Researchers evaluated the roles and relationship between two cancer-related signaling pathways in osteosarcoma.
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Osteosarcoma (OS) is a fairly uncommon type of bone cancer that primarily develops in the long bones found in the arms and legs. While most osteosarcomas occur in patients between the ages of 10 and 30 years old, half of all osteosarcomas develop in children. Osteosarcoma is a genetically diverse cancer that lacks a consistent targetable mutation—saddling patients and researchers with major challenges when it comes to treatment options.
“Despite their high mutation burden, OS has proven surprisingly recalcitrant to the numerous immunotherapies that have revolutionized the treatment of other mutation-high cancers.”
The lack of consistent therapeutic targets in osteosarcoma has driven researchers to investigate the role of oncogenic signaling pathways in this disease. In a trending research paper published in Oncotarget on March 9, 2022, researchers from The University of Texas’ MD Anderson Cancer Center and Rice University evaluated osteosarcoma and two cancer-related signaling pathways: IGF-1/mTOR and YAP/TAZ (the Hippo Pathway). Their paper was entitled, “Correlation of nuclear pIGF-1R/IGF-1R and YAP/TAZ in a tissue microarray with outcomes in osteosarcoma patients.”
Oncogenic signaling pathways are often deregulated in cancer, which means that these pathways can potentially be targeted and exploited for therapeutic purposes. The insulin/insulin-like growth factor (IGF) signaling pathway to mTOR (IGF-I/mTOR) is a well-known oncogenic pathway that is often deregulated in solid tumors. The YAP/TAZ (Hippo pathway) plays an important role in organ size control and tissue regeneration.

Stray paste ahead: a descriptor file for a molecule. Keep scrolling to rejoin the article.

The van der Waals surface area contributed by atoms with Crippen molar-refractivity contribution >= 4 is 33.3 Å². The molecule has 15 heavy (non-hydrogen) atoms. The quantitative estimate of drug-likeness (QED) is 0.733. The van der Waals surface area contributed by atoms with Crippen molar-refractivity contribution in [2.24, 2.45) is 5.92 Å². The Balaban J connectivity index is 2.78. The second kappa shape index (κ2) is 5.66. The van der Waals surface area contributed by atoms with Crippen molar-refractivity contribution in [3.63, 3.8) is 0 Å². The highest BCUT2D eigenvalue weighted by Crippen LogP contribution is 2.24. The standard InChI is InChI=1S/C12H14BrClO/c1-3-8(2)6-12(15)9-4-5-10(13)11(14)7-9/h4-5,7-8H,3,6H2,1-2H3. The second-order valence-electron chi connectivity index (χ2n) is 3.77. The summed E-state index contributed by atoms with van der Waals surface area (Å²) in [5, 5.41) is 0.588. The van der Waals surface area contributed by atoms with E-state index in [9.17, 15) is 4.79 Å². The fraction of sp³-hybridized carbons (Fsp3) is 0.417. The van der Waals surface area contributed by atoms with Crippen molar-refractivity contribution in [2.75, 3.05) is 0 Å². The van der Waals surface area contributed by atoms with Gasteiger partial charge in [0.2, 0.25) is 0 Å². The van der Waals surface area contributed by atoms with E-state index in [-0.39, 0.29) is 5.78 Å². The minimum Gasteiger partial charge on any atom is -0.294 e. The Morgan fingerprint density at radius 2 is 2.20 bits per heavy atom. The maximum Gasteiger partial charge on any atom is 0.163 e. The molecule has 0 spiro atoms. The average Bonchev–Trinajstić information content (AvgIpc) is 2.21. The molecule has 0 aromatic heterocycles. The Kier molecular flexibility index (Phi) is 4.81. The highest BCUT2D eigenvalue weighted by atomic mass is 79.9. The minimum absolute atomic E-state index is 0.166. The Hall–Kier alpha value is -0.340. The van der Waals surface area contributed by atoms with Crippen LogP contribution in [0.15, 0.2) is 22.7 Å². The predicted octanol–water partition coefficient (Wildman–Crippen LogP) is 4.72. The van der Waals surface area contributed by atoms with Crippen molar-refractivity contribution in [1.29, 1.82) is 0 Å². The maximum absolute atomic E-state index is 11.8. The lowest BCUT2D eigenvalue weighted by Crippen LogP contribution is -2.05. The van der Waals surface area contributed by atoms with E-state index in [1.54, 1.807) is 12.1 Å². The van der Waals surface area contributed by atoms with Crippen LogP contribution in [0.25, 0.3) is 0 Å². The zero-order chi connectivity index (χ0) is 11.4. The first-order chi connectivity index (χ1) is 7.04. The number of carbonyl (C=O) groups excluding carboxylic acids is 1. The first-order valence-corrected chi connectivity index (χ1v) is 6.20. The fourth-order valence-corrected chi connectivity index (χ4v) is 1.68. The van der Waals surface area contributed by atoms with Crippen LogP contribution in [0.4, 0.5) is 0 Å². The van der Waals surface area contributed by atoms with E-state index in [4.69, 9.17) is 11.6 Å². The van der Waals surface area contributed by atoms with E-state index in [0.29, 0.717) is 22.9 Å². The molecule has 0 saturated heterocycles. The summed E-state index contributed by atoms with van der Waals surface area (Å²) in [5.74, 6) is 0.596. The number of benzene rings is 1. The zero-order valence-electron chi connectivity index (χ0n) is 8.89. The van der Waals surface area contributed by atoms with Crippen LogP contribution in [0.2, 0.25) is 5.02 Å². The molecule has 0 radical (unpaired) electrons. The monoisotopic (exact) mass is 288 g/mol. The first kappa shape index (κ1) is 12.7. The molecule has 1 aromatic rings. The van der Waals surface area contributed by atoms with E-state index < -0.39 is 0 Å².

In this study, the researchers retrospectively evaluated the correlation between nuclear pIGF-IR/IGF-IR, YAP/TAZ expression and outcomes in patients with osteosarcoma. Effectors and pathways were investigated among 37 post-treatment human osteosarcoma tumor specimens. The specimens were analyzed using tissue microarray (TMA), confocal imaging, quantitative image analysis, nuclear staining, the Cox proportional hazards model, and Kaplan–Meier analysis. Researchers who evaluated images of de-identified patient samples were blind to patient demographics and outcomes until after analysis was complete.
Their results demonstrated that nuclear IGF-1R and YAP/TAZ are interrelated in human osteosarcoma. Their findings also showed that high nuclear-phosphorylated IGF-1R and low YAP nuclear-to-cytoplasmic (N:C) ratio are potentially negative prognostic indicators of overall survival in osteosarcoma patients.
“While sole targeting of the IGF/PI3K/mTOR cascade has had limited success in early phase osteosarcoma trials, our study suggests that nuclear pIGF-1R might serve as a prognostic biomarker to identify osteosarcoma patients that have an especially poor prognosis.”
Findings from this study may have revealed a clinically important relationship between these pathways in osteosarcoma. Osteosarcoma is currently treated with a combination of surgery, chemotherapy and radiation therapy. However, this study suggests that therapies targeting the IGF-I/mTOR and/or YAP/TAZ pathways may improve the diagnosis and treatment of patients with osteosarcoma.
The researchers were forthcoming about limitations in their study. They recognized that the sample size was relatively small and the study design only involved post-treatment specimens and retrospective analysis. However, the authors note that the likely crosstalk observed between the YAP/TAZ and IGF/PI3K/mTOR pathways is an important finding. They hypothesize that a dual-targeted pathway approach may have synergistic antineoplastic activity.
“Given the rarity of osteosarcoma, clinical validation of our results will almost certainly require the active participation of national and international high-volume cancer centers.”
Click here to read the full research paper published by Oncotarget.
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